Tuesday, November 03, 2009

Necessary Adjustments

"Necessary Adjustments" presented by Phare Play Productions at the Beckmann Theatre, October 24, 2009

I'm in something of a quandary.

As my blog profile indicates, I am pursuing acting here in NYC.

The case has arisen where I am now reviewing a play for which I not only auditioned, but was called back. Based on my limited observations during the call back, I didn't think I would get the part, so the surprise of an email from the director letting me know officially, was actually a pleasant one (the first time I've ever had this kind of response from an audition). Usually, no news is bad news in this business.

Next, as a member of the Independent Theatre Bloggers Association, I received an invitation to review Necessary Adjustments. I was anxious to see what I had gotten near to participating in.

I wanted it to be good. I really did.

Now, as some of you know (and some of you may not), producing *any* theatre in NYC is difficult. Everything costs a lot more than you think it might, so production values often suffer. The producers at New World Stages have recognized that the value in staging more than one show at a time in the same theatre can help manage costs.

Phare Play Productions has made a similar choice, producing Necessary Adjustments along with Jellyroll Shoes at the Beckmann, filling the theatre 9 times per week instead of one off-off-Broadway production running 4 or 5 times per week (not uncommon for OOB).

Even then, finding an affordable and appropriate performance space is more easily said than done. I've seen enough off-off Broadway to know that the right performance space can be a pivotal factor in the success of a play.

For Necessary Adjustments, this has landed the show in an unfortunate space which does nothing to foster an evening of entertainment. Likewise, director Christine Vinh Weems hasn't figured out how to effectively overcome this fatal flaw in her production. The result is a series of overlong and clunky set changes which include actors moving sofas on, off and around the stage.

Playwright Michael Weems, sporting a number of scripts produced in NYC has landed on an interesting premise. His story focuses on the pending nuptials of Jeff (Jaike Foley-Schultz) and Millie (Maggie Parker), an unhappy event for her mother Beverly (Carol Palmaro) who dislikes the young man. Bev's husband Brent (David Merrick) is much easier-going, particularly after a cocktail or two and tries to keep the peace. Younger brother Ken (Austin Mitchell) can't draw the kind of attention that will instill in him the confidence he needs to move out of his parents' basement, nor has he the maturity to figure out how to get it. Jeff's old college buddies Darren (Joey Mintz) and single father Nolan (Paul Herbig) along with Millie's life-long chum and maid of honor Kate (Rebecca Servon) round out the wedding party. Don't forget the stripper Ivy/Hope (Megan Channell) who brings an oddly unexpected twist to the proceedings. Mr. Weems has a good ear for dialogue, but has chopped up the plot into lots of little scenes. Had there been a better stage (or staging) this might not have been such a liability. There are a couple of other odd choices. The mother of the bride, inexplicably, conducts the ceremony. The groom, feeling that his in-laws-to-be hate him, takes a "groomzilla" approach to creating a perfect event in the hope that such will bring them around. This might have rung true, except for the counterpoint that the in-laws had to borrow from the maternal grandmother to pay for the wedding.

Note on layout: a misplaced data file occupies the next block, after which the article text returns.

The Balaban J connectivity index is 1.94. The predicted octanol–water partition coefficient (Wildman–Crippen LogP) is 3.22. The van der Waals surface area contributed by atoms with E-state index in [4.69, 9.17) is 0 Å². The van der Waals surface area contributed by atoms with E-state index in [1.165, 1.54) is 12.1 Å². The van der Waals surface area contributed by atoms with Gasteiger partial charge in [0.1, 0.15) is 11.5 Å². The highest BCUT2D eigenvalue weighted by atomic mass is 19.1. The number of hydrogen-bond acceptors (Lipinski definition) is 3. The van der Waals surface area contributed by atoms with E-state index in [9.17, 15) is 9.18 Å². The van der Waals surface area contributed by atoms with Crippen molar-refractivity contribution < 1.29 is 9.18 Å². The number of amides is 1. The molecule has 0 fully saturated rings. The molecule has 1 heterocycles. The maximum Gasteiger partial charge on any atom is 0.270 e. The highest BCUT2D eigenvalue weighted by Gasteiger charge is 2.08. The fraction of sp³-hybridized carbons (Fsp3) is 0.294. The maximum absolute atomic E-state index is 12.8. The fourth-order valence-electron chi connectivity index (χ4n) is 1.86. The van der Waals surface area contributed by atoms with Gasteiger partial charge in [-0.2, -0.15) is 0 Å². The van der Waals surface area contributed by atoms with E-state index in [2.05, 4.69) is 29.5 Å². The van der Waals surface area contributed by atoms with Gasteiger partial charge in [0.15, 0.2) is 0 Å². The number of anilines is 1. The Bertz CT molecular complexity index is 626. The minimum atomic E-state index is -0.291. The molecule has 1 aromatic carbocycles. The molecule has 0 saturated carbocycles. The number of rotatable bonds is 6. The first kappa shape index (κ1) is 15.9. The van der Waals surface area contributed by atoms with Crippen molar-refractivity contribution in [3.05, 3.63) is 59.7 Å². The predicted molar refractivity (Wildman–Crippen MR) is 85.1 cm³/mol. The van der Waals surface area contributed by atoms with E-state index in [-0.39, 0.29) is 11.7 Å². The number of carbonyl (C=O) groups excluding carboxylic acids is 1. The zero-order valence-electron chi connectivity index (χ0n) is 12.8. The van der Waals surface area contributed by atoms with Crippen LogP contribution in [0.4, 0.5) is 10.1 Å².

Beyond that, there are some bright spots among the very attractive cast. Mr. Foley-Schultz finds a third dimension to his role on a fairly regular basis, as do Mr. Herbig, Ms. Parker, Mr. Mitchell and Ms. Servon, though less frequently. The rest are serviceable, but none demonstrated the ability to pick up a cue. The cast could have cut 10 minutes off the run time with this alone.

I also felt like there wasn't enough focus on the story since each member of the audience got a program tied with a ribbon like a wedding bulletin and a handful of M&Ms tied in tulle like wedding favors. As hands-on as Mrs. Weems was (also running box office the night I attended), I got the feeling it was her time spent creating these superfluous touches that should have been spent working on the performance.

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